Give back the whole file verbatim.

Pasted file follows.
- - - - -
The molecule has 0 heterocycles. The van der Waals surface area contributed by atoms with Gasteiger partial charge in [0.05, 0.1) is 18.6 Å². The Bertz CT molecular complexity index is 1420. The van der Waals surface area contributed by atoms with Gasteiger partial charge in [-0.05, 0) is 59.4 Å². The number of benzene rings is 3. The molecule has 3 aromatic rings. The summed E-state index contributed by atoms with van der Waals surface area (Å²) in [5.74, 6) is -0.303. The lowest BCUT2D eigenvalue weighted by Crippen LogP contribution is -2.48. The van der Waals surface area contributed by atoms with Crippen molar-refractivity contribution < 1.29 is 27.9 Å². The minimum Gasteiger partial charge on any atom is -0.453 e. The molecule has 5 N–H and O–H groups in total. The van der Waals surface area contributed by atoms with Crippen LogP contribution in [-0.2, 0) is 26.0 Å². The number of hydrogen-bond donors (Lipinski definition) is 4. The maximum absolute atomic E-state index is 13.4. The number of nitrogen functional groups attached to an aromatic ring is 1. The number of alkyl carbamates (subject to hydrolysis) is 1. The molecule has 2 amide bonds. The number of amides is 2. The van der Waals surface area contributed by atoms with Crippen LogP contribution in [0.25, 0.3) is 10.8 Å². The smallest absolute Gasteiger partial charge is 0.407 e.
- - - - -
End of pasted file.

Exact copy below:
The molecule has 0 heterocycles. The van der Waals surface area contributed by atoms with Gasteiger partial charge in [0.05, 0.1) is 18.6 Å². The Bertz CT molecular complexity index is 1420. The van der Waals surface area contributed by atoms with Gasteiger partial charge in [-0.05, 0) is 59.4 Å². The number of benzene rings is 3. The molecule has 3 aromatic rings. The summed E-state index contributed by atoms with van der Waals surface area (Å²) in [5.74, 6) is -0.303. The lowest BCUT2D eigenvalue weighted by Crippen LogP contribution is -2.48. The van der Waals surface area contributed by atoms with Crippen molar-refractivity contribution < 1.29 is 27.9 Å². The minimum Gasteiger partial charge on any atom is -0.453 e. The molecule has 5 N–H and O–H groups in total. The van der Waals surface area contributed by atoms with Crippen LogP contribution in [-0.2, 0) is 26.0 Å². The number of hydrogen-bond donors (Lipinski definition) is 4. The maximum absolute atomic E-state index is 13.4. The number of nitrogen functional groups attached to an aromatic ring is 1. The number of alkyl carbamates (subject to hydrolysis) is 1. The molecule has 2 amide bonds. The number of amides is 2. The van der Waals surface area contributed by atoms with Crippen LogP contribution in [0.25, 0.3) is 10.8 Å². The smallest absolute Gasteiger partial charge is 0.407 e.